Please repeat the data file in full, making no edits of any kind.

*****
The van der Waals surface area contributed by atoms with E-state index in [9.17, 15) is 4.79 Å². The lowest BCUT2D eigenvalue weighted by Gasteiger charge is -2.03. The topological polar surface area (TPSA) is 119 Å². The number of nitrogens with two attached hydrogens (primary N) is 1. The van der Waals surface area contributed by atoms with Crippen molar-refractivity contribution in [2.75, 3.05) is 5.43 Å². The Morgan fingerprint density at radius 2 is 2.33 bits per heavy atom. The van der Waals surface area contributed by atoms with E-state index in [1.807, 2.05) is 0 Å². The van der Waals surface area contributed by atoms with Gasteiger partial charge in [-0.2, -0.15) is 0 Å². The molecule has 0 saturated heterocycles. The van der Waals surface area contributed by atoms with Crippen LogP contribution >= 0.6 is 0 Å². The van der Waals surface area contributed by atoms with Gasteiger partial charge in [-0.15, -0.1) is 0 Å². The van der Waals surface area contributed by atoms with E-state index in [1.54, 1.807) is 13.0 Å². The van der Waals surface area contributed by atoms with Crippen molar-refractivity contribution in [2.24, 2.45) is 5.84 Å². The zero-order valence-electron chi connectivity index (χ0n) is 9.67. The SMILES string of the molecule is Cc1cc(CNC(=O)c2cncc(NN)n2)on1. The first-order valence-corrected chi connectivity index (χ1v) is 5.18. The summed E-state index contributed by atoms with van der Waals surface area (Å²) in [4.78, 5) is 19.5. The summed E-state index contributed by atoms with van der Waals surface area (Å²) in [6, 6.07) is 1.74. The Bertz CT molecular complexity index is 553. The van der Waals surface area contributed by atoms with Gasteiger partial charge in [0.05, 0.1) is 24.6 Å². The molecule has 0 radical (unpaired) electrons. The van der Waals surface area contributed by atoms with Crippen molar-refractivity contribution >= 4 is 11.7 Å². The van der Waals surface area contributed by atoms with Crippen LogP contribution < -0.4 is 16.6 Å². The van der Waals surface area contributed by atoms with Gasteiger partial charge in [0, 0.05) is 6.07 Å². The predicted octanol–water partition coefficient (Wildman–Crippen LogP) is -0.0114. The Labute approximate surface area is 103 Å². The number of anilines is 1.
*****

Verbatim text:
The van der Waals surface area contributed by atoms with E-state index in [9.17, 15) is 4.79 Å². The lowest BCUT2D eigenvalue weighted by Gasteiger charge is -2.03. The topological polar surface area (TPSA) is 119 Å². The number of nitrogens with two attached hydrogens (primary N) is 1. The van der Waals surface area contributed by atoms with Crippen molar-refractivity contribution in [2.75, 3.05) is 5.43 Å². The Morgan fingerprint density at radius 2 is 2.33 bits per heavy atom. The van der Waals surface area contributed by atoms with E-state index in [1.807, 2.05) is 0 Å². The van der Waals surface area contributed by atoms with Gasteiger partial charge in [-0.2, -0.15) is 0 Å². The molecule has 0 saturated heterocycles. The van der Waals surface area contributed by atoms with Crippen LogP contribution >= 0.6 is 0 Å². The van der Waals surface area contributed by atoms with Gasteiger partial charge in [-0.15, -0.1) is 0 Å². The van der Waals surface area contributed by atoms with E-state index in [1.54, 1.807) is 13.0 Å². The van der Waals surface area contributed by atoms with Crippen molar-refractivity contribution in [2.24, 2.45) is 5.84 Å². The zero-order valence-electron chi connectivity index (χ0n) is 9.67. The SMILES string of the molecule is Cc1cc(CNC(=O)c2cncc(NN)n2)on1. The first-order valence-corrected chi connectivity index (χ1v) is 5.18. The summed E-state index contributed by atoms with van der Waals surface area (Å²) in [4.78, 5) is 19.5. The summed E-state index contributed by atoms with van der Waals surface area (Å²) in [6, 6.07) is 1.74. The Bertz CT molecular complexity index is 553. The van der Waals surface area contributed by atoms with Gasteiger partial charge in [0.05, 0.1) is 24.6 Å². The molecule has 0 radical (unpaired) electrons. The van der Waals surface area contributed by atoms with Crippen molar-refractivity contribution >= 4 is 11.7 Å². The van der Waals surface area contributed by atoms with Crippen LogP contribution < -0.4 is 16.6 Å². The van der Waals surface area contributed by atoms with Gasteiger partial charge in [0, 0.05) is 6.07 Å². The predicted octanol–water partition coefficient (Wildman–Crippen LogP) is -0.0114. The Labute approximate surface area is 103 Å². The number of anilines is 1.